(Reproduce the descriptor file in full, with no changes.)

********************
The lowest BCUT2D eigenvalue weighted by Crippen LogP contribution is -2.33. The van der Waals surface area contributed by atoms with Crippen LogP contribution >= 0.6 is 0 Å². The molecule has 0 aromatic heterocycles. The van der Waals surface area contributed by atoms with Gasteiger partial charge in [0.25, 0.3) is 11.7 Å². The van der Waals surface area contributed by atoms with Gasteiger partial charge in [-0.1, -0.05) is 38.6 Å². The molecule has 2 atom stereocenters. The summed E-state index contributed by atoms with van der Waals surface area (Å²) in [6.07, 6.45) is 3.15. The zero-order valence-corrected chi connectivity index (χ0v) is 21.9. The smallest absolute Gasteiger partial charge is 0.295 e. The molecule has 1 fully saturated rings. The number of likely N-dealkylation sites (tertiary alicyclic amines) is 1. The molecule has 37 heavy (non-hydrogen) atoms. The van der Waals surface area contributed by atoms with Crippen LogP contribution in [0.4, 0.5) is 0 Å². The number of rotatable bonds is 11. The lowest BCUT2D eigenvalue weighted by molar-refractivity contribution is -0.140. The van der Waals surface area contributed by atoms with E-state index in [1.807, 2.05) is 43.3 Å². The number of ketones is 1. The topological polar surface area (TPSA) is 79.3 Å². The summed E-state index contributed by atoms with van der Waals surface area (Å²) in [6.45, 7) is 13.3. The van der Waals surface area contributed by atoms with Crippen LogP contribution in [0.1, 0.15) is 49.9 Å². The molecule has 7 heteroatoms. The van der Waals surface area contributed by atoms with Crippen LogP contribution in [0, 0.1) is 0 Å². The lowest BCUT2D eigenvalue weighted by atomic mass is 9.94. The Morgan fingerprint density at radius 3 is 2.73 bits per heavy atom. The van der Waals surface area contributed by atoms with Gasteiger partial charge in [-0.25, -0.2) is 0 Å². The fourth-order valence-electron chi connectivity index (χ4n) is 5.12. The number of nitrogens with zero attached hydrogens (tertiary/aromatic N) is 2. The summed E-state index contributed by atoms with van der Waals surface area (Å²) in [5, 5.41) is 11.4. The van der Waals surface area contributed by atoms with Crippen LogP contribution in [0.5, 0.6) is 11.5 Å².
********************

The lowest BCUT2D eigenvalue weighted by Crippen LogP contribution is -2.33. The van der Waals surface area contributed by atoms with Crippen LogP contribution >= 0.6 is 0 Å². The molecule has 0 aromatic heterocycles. The van der Waals surface area contributed by atoms with Gasteiger partial charge in [0.25, 0.3) is 11.7 Å². The van der Waals surface area contributed by atoms with Gasteiger partial charge in [-0.1, -0.05) is 38.6 Å². The molecule has 2 atom stereocenters. The summed E-state index contributed by atoms with van der Waals surface area (Å²) in [6.07, 6.45) is 3.15. The zero-order valence-corrected chi connectivity index (χ0v) is 21.9. The smallest absolute Gasteiger partial charge is 0.295 e. The molecule has 1 fully saturated rings. The number of likely N-dealkylation sites (tertiary alicyclic amines) is 1. The molecule has 37 heavy (non-hydrogen) atoms. The van der Waals surface area contributed by atoms with Crippen LogP contribution in [0.4, 0.5) is 0 Å². The number of rotatable bonds is 11. The lowest BCUT2D eigenvalue weighted by molar-refractivity contribution is -0.140. The van der Waals surface area contributed by atoms with E-state index in [1.807, 2.05) is 43.3 Å². The number of ketones is 1. The topological polar surface area (TPSA) is 79.3 Å². The summed E-state index contributed by atoms with van der Waals surface area (Å²) in [6.45, 7) is 13.3. The van der Waals surface area contributed by atoms with Crippen LogP contribution in [0.1, 0.15) is 49.9 Å². The molecule has 7 heteroatoms. The van der Waals surface area contributed by atoms with Crippen LogP contribution in [0, 0.1) is 0 Å². The lowest BCUT2D eigenvalue weighted by atomic mass is 9.94. The Morgan fingerprint density at radius 3 is 2.73 bits per heavy atom. The van der Waals surface area contributed by atoms with Gasteiger partial charge in [-0.25, -0.2) is 0 Å². The fourth-order valence-electron chi connectivity index (χ4n) is 5.12. The number of nitrogens with zero attached hydrogens (tertiary/aromatic N) is 2. The summed E-state index contributed by atoms with van der Waals surface area (Å²) in [5, 5.41) is 11.4. The van der Waals surface area contributed by atoms with Crippen LogP contribution in [0.5, 0.6) is 11.5 Å².